# Smile Game Builder Tutorial #34 – Bug Fix

This is a simple fix for the oversight bug from the Skyrim Styled Book-Reading tutorial, which I only noticed after the video was uploaded.

The bug occurs where pages of the first book in the multiple book choices showed right before transitioning to the second book.

I was going to put this in another video, but since it’s so short I figured it didn’t merit one, so here’s the fix:

### Bug Fix

In the Check Cancel Reset event, simply add the following event command:

Add Variable box #33 Book # = 0.

The final result should look like this:

And that’s it! Whichever book you choose now displays the pages correctly.

# Smile Game Builder Tutorial #34: Skyrim Styled Book-Reading

This week’s Smile Game Builder tutorial, #34: Skyrim Styled Book-Reading, is online.

I show how to create a Skyrim styled book-reading system, where you can press the left and right keys to flip through the pages, and the cancel key to close the book.

### Glitch

There is a glitch – more an oversight – in this video where the pages of the first book shows before the second book’s pages show.

The solution is here.

### Next Tutorials

The schedule for the next few tutorials is continuing the Crafting System with either mining or fishing (probably the latter). And then another Tips & Tricks video. I’d like to try and alternate the Crafting System, where every other weekend is a different part of crafting, evolving it into a comprehensive system.

# Bug Fixes in Version 1.7.0.10

### Bug Fixes

The following bugs have been fixed in Version 1.7.0.10 (taken from SGB’s Announcements page on Steam):

• We’ve fixed an error; when you overwrite 3D characters from importing, the overwrite processes sometimes don’t work properly.
• We’ve fixed an error on Monster Tab; when you double click the option after select "Escape" of monster’s action, it gives you an error.
• We’ve fixed an error of "Teleport Event" panel; after you erase the teleporting target event on the map, an error message will appear when you start editing the event including the "Teleport Event" panel. This event cannot be edited anymore.
• We’ve adjusted the button of "Continue" on the top screen.
• We’ve fixed an error; when you use the 3D battle background "Fortress", the characters are placed in the ground during the battle.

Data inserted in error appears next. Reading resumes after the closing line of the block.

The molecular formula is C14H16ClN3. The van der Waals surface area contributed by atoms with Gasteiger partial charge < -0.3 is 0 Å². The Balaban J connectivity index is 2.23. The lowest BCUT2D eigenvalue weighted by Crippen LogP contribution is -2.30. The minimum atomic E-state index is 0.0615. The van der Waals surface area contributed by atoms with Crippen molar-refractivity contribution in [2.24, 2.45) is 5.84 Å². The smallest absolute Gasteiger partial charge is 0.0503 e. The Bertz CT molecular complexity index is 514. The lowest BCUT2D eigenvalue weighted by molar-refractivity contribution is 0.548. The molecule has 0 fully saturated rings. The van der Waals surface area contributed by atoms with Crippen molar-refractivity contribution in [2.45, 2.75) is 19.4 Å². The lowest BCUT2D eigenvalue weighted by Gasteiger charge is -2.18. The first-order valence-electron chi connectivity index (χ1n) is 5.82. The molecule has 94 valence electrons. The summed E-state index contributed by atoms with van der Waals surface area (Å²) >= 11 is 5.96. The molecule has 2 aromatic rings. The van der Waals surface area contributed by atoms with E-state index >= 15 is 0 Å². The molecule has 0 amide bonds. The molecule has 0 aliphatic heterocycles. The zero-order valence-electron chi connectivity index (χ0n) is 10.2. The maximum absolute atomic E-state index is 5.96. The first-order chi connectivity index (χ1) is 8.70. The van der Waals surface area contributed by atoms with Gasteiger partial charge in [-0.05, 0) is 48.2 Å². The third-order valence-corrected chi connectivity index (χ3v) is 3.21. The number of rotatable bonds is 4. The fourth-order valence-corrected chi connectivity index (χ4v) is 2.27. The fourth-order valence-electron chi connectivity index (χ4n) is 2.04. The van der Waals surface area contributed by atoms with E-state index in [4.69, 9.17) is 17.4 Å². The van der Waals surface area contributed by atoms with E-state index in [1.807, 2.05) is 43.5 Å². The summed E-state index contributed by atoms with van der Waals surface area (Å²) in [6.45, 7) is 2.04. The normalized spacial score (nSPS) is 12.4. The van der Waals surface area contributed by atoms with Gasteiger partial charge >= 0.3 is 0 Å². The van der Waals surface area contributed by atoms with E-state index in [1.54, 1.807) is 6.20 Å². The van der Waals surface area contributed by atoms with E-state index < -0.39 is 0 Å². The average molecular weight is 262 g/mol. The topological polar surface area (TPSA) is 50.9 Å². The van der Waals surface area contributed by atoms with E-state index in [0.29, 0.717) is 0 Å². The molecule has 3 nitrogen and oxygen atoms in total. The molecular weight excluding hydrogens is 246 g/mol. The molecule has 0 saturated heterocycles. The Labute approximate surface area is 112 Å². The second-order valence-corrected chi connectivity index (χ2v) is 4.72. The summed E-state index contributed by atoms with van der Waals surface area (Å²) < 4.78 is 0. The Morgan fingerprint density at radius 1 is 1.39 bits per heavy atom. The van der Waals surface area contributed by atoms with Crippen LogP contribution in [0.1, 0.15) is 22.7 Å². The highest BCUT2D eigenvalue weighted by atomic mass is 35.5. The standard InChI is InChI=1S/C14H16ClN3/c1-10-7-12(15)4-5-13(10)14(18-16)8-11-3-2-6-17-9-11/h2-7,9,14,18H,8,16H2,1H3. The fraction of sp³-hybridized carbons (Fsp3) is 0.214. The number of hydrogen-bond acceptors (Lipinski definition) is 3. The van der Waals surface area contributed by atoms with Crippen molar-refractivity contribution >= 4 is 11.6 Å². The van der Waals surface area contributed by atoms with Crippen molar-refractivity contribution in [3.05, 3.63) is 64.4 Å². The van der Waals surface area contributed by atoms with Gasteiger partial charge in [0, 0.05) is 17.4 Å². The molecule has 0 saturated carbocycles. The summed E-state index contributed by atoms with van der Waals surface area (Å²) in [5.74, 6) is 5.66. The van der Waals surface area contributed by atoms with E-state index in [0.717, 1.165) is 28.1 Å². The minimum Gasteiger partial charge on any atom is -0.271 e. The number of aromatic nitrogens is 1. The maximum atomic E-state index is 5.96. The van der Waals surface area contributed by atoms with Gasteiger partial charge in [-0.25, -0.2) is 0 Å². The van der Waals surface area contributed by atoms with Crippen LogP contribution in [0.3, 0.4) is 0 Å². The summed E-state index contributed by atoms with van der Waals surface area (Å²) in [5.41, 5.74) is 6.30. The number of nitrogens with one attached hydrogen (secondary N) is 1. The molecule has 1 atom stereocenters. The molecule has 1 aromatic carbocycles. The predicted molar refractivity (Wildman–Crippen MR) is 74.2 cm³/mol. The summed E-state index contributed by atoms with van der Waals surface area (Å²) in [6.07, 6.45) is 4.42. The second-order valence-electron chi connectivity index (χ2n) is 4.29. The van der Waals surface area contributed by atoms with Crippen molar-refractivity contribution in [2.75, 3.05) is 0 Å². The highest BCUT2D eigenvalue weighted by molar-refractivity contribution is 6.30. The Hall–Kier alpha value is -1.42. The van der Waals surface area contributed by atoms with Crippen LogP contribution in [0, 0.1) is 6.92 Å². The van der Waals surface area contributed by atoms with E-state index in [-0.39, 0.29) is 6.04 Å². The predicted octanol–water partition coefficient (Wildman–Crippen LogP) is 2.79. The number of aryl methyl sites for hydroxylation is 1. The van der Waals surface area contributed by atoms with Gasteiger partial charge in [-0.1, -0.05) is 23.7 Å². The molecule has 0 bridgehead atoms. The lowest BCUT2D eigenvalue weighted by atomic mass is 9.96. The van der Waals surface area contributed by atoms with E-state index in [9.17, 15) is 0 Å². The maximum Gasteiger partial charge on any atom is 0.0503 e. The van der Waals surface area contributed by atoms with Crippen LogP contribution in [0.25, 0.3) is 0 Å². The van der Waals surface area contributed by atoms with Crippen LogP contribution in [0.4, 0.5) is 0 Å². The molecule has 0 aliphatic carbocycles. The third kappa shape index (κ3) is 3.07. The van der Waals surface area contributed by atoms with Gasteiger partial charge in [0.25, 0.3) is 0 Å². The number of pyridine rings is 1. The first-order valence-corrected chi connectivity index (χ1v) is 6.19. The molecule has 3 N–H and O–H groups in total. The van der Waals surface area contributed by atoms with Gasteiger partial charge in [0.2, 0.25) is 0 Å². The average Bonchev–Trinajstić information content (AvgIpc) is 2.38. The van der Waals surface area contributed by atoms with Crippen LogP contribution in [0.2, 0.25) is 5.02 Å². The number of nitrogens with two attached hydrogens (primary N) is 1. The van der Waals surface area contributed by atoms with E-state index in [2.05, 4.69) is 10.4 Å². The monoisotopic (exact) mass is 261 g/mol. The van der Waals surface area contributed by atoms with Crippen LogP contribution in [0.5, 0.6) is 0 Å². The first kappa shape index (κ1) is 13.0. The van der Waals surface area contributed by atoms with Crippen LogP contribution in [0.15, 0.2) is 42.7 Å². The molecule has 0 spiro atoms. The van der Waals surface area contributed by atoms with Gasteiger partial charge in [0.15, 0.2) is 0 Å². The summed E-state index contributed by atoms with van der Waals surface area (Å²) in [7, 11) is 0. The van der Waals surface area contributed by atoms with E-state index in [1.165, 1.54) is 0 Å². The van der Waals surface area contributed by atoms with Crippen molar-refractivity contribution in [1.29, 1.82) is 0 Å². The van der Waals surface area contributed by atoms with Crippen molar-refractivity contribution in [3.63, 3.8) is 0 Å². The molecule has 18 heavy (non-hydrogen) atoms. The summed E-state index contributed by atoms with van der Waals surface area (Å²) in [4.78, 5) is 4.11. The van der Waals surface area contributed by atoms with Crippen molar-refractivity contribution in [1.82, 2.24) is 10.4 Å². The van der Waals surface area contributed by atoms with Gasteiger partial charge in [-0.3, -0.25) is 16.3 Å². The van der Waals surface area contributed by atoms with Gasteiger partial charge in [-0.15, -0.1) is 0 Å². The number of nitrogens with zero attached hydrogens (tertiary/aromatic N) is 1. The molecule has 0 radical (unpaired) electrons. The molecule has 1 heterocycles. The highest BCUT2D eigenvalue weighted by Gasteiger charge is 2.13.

• \Variable[x], represent a variable content with in the sentence, can be used on "Display Ticker Test" panel.
• We’ve fixed an error on an event panel, “Advanced Variable Box Option”; if assigned characters or items were deleted from "Edit Game Data", these events might not be able to edit.
• We’ve fixed the priority usage of system images; use placed materials within the game such as "Game Over" image.
• We’ve fixed an error; when you change the configuration from the top screen, it doesn’t reflect it for the game.

# Skyrim Styled Book Reading Experiment

This is just a short post to show an experimental technique I’ve been working on, a Skyrim styled book-reading routine I recently put on Facebook.

The idea is to flip through the pages using the LEFT and RIGHT arrows to read the book’s contents, and then close the book with the CANCEL key.

There are two styles you can use:

• Single Book – Read a single book and flip through its pages.
• Multiple Books – Select the book you want to read and cycle through the pages of each.

The tutorial for this will be uploaded some time this month!

# Smile Game Builder Tutorial #33: Advanced Crafting (Cooking)

This week’s tutorial revisits the previous Cooking Tutorial (#24), adding a Cooking Level and Cooking XP.

This system is flexible so that it can be adapted for other crafting areas (or other systems) as well.

### Next Tutorials

I’ll continue with the Crafting System for a while, unless inspiration dictates otherwise, so next week’s will likely either be mining or fishing.

# Smile Game Builder Tutorial #32: Animated Pictures

This tutorial is just a short and simple technique to add animated images to Smile Game Builder.

You could use these for a variety of things and effects, including titles and short cut scenes.

### Notes on Animation Sequencing in SGB

Smile Game Builder has no feature for playing in-game movies or GIFs. However, by using basic animation frame sequencing, it’s possible to emulate them. SGB is really good at running multiple parallel events without affecting performance. This includes animated images.

Each frame runs in sequence, with an appropriate amount of time between frames. Although any number of images in the sequence is possible, I’d recommend a limit of in between 12 and 15 (20 at a push). If you have several images, this can have a notable impact on overall file size. Although nowadays file sizes are no longer such an issue.